A journey through Chinese aesthetics is a tour through its philosophy and culture. The Five Elements Theory, Wu Xing is one of them. And the way it shows in some design pieces gives it a whole new meaning.
Present in poetry, painting, calligraphy, architecture, and design, the concepts encompassed by Chinese aesthetics are vast. Also, they’ve changed significantly over the centuries. Some of these concepts remain intact. Others evolve through modern artists reinterpreting these traditional perspectives to incorporate them into contemporary styles. One of these is the Five Elements Theory, Wu Xing, also translated as five phases. It explains the cosmos’ changes and is related to seasons, cardinal points, colors, musical tones, and body organs. They are widely used in medicine, acupuncture, music, astrology, and also design.
These elements are Shui 水 (water), Huo 火 (fire), Jin 金 (metal), Tu 土 (earth), and Mu 木 (wood).
The studio Wuxuantutakes this philosophy as the creative axis for its sculptures, paintings, and crafts. It was founded by the sculptor Jia Jianghong and designer Wang Shan in 2016. It focuses on studying the aesthetics of metallic objects. Wu, which means “five,” represents the five colors for each element, black, red, white, yellow, and blue. Therefore, their pursuit is to find the traces and spirit of traditional Chinese aesthetics. Then translate them into everyday objects, such as fans, bowls, vases, cups, and also sculptures, and art pieces. Their work intends to give a new vision that transforms local materials. As well as continuing the practice of traditional techniques, and honoring the Chinese identity.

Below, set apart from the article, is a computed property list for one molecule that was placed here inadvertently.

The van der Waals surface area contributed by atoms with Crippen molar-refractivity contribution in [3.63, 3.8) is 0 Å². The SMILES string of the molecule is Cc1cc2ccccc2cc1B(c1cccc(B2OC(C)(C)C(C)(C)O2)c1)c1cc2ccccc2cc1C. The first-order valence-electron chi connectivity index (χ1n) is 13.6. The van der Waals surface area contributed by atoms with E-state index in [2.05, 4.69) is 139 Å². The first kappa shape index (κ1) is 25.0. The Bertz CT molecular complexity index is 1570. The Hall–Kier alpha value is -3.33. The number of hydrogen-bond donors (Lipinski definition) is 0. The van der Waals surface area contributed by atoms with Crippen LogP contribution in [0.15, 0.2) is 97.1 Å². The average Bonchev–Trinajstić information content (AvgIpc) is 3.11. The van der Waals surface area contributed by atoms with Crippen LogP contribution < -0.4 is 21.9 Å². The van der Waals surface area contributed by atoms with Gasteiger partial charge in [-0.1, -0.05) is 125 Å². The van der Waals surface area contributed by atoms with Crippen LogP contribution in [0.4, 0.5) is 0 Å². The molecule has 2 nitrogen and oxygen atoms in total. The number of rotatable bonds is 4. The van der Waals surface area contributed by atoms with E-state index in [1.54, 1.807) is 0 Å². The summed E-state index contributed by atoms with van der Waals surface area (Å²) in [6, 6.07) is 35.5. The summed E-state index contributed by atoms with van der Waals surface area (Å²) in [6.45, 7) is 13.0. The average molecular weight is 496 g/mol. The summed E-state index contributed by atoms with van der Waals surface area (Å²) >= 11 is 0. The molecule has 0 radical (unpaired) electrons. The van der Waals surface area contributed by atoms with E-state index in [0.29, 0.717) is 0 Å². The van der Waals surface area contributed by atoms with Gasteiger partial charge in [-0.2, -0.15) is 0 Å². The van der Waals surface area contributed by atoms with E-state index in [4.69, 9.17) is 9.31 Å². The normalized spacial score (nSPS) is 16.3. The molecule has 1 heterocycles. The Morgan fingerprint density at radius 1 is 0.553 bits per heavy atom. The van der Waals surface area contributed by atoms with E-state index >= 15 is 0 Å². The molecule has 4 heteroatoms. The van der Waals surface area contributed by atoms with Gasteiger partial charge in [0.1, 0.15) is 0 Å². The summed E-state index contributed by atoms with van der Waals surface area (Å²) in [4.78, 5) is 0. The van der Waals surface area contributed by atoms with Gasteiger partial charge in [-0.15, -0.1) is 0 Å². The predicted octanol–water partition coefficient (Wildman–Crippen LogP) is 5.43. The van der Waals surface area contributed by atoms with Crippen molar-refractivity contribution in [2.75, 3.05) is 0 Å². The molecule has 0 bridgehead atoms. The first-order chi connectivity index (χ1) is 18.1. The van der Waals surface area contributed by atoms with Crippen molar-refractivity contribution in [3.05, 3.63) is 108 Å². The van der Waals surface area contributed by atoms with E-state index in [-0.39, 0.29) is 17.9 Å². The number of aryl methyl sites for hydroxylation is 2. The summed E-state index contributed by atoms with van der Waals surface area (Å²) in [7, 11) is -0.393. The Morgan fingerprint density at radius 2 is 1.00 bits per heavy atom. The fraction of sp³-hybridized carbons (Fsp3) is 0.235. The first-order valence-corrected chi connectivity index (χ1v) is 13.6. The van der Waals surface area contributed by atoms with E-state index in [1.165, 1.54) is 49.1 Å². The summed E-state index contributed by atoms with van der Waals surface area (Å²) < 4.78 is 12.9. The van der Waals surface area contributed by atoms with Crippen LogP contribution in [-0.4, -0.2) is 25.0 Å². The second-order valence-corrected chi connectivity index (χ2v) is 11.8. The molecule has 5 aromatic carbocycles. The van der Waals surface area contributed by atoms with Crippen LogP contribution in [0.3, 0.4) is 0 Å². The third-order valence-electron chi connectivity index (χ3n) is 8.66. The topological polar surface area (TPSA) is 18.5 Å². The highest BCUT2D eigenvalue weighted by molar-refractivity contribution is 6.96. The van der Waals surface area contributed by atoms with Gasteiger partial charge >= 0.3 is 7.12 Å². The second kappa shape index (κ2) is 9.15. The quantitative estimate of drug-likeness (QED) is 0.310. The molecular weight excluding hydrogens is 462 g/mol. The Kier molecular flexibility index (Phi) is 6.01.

Translating this philosophy has both aesthetic value and social significance. For Wuxuantu, it’s essential that Chinese people preserve their context. The objects themselves transform the living environment to fulfill modern people’s needs. A transformation while still going back to their cultural roots. Through their products, they want to tell interesting stories from China. Nowadays, artists are able to create new possibilities for developing art, humanities, and society, fostering an artistic vision and creating inspiration to explore, for both locals and travelers.
A version of this article appears in print, in Issue 0 of Álula Magazine with the headline: “The Five Elements of Chinese Aesthetics.”